Running and Load Management
Updated: Jul 28, 2021
Managing running load and volume is a very important component of your running program. Training errors are the single biggest cause of running related injuries that we see at the Evolved Physio clinic and so many of them are preventable with just a few tweaks and a bit of education.
Load management is important for all runners, but even more so if you are still relatively new to running. So what is "load Management"?
The tissues in our body - the bones, muscles, ligaments and tendons all have a “capacity” or load tolerance, that they can work at safely. This tolerance level is different for each type of tissue and varies between every person. If we suddenly or repetitively exceed the capacity limit of any individual tissue type, it can result in overload and subsequent injury.
When we exercises the repetitive movement and strain on the tissues creates micro trauma. This process is normal and not a cause for concern. The body is very adept at healing this micro trauma and the process of regeneration is what makes out tissues stronger and more robust.
But this process takes time and if the next episode of loading comes before the recovery process is complete, and this happens again and again we can end up with tissue breakdown and less capacity to withstand subsequent loads.
Tendons in particular are susceptible to sudden fluctuations in load, for example if you normally run 5 km and suddenly increase that to 10km or 15km this could be a higher rate loading than the tendon can cope with and there can be subsequent acute tendon pain.
Bone is more susceptible to repetitive load and can be vulnerable when there is consistent impact loading without adequate time for repair at a cellular level.
Our body is constantly adapting to load but it takes some time for this to occur so allowing at least 36 hours between one run and the next will allow sufficient recovery time and minimise the chance of overload.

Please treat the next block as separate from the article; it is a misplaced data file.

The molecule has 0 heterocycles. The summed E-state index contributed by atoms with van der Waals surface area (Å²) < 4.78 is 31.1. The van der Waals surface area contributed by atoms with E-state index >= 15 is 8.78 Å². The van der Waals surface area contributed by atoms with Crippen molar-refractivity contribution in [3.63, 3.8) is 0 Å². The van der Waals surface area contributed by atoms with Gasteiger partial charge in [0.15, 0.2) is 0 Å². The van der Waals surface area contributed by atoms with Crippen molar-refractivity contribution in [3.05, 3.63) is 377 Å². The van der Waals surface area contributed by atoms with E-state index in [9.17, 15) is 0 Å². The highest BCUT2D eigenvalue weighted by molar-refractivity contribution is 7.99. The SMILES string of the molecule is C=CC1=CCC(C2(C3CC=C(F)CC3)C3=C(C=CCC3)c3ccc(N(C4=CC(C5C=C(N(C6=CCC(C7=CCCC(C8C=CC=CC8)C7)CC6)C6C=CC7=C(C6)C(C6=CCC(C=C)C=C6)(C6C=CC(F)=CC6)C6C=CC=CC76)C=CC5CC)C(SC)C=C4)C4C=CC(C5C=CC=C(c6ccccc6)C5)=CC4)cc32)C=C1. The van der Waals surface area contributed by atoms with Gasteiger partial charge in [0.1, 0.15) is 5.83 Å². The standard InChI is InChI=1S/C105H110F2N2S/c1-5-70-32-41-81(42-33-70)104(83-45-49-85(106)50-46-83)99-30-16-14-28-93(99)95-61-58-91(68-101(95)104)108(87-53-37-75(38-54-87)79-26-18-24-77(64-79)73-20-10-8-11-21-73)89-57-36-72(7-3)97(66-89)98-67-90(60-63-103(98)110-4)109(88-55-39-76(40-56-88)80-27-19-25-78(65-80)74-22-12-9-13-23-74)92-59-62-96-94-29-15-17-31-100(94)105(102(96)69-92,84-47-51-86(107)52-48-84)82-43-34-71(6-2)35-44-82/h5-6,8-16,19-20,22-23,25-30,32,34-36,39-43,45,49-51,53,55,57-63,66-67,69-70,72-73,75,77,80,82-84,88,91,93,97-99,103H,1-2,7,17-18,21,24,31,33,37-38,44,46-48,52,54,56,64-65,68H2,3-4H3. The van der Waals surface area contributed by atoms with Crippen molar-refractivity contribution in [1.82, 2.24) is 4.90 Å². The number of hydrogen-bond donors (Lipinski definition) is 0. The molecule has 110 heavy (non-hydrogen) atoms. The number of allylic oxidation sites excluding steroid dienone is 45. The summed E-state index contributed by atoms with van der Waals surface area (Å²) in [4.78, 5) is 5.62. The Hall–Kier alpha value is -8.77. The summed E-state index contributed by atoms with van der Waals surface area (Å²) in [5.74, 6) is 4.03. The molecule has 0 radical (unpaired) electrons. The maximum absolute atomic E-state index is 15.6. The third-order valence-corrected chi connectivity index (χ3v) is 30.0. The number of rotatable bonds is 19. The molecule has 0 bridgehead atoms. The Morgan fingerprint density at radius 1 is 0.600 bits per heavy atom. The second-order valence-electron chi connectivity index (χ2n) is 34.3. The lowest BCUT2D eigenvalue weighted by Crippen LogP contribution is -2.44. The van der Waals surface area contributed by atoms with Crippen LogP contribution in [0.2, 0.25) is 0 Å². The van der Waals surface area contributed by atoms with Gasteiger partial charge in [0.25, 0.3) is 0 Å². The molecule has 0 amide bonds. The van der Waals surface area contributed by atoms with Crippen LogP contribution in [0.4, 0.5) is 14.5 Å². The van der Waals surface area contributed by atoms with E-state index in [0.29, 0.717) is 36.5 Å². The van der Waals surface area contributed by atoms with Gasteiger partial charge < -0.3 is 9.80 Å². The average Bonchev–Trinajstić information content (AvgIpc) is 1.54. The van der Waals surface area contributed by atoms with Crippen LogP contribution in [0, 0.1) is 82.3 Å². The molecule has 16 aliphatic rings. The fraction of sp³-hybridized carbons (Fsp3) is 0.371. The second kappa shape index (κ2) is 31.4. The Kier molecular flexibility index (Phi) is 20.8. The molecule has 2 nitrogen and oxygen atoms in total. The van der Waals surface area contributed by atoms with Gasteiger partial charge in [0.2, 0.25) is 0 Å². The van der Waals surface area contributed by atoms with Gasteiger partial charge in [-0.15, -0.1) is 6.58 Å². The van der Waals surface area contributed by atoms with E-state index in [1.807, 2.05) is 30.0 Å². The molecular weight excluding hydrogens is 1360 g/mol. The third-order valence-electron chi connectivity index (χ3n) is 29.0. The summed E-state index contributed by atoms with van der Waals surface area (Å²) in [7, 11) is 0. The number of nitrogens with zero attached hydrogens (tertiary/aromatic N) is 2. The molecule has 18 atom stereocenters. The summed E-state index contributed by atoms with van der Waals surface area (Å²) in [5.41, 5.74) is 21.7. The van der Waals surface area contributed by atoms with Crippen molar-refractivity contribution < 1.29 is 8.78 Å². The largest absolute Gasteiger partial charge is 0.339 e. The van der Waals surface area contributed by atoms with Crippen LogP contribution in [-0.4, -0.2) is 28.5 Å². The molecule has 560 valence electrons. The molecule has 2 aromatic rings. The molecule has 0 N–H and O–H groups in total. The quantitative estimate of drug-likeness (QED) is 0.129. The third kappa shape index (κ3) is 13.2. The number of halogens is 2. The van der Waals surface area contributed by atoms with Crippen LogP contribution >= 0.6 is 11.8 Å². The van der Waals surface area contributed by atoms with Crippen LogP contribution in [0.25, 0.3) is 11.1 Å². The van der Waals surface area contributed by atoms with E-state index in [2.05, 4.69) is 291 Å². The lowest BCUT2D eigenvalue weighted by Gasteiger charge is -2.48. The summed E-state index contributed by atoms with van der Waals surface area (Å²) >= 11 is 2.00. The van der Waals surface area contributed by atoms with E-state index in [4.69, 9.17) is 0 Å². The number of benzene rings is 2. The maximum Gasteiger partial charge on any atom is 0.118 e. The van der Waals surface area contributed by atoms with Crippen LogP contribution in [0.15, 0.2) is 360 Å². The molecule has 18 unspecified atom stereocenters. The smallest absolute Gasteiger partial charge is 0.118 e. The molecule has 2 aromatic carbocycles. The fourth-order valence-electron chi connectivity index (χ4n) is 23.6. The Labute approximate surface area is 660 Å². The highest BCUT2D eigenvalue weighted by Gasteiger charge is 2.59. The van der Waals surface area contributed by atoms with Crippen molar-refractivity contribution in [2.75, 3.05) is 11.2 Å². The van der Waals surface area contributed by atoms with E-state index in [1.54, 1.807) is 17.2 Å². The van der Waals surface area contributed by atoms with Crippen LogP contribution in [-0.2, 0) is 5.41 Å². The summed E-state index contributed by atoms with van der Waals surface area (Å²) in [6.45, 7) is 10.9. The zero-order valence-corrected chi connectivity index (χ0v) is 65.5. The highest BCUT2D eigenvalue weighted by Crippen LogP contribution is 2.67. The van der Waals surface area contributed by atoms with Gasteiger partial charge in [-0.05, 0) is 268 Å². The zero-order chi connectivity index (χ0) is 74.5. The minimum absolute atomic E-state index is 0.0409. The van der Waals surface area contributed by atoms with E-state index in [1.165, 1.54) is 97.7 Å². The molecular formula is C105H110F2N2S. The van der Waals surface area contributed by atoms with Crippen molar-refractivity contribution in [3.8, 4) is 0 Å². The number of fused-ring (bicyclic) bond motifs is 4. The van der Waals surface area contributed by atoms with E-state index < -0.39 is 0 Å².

When considering how much load you are putting into your body, think about more than just the running. Consider this list and how you could better distribute your training load.
Surface you run on
Other training loads - weights, walking, cycling etc
Work - do you stand all day or is your job very physical? Do you sit all day and then do sudden burst of high intensity exercise?
Rest days - do you have any? Are they balanced amongst everything else?
Sleep - good sleep quality and sleep hygiene is essential to tissue recovery - see out other post on sleep for more information
Add some variety to your running by mixing up the running variable such as pace, distance and surface you run on. If you always run at one pace consider adding some interval session or tempo runs into the mix. If you always run the same route try varying the surfaces, terrain or distance. Consider what else you do in a day or within the 36 hour recovery window that could be contributing to tissue overload.
Cross train with activities that provide the body with a different type of loading such as strength training, pilates, swimming or cycling. Set goals that are realistic and have sensible time frames for building up the kilometres - the suggested rate of increase in total volume per week is only 10%.
Most importantly - listen to your body! Our bodies are great at telling us when to stop or take a break.... we are just not always that good at listening.
If you do have any niggles or injuries get them seen to sooner rather than later. Often a slight change to the training program or additional strength exercises can have you back on track sooner rather than later with minimal impact to your program and goals.
Evolved Physio is a welcoming Physiotherapy clinic located in Maribyrnong-Footscray, Melbourne and servicing Melbourne's Inner West. With experienced physiotherapists and 45 minute treatment sessions our aim is to get you back to doing what you love as soon as possible.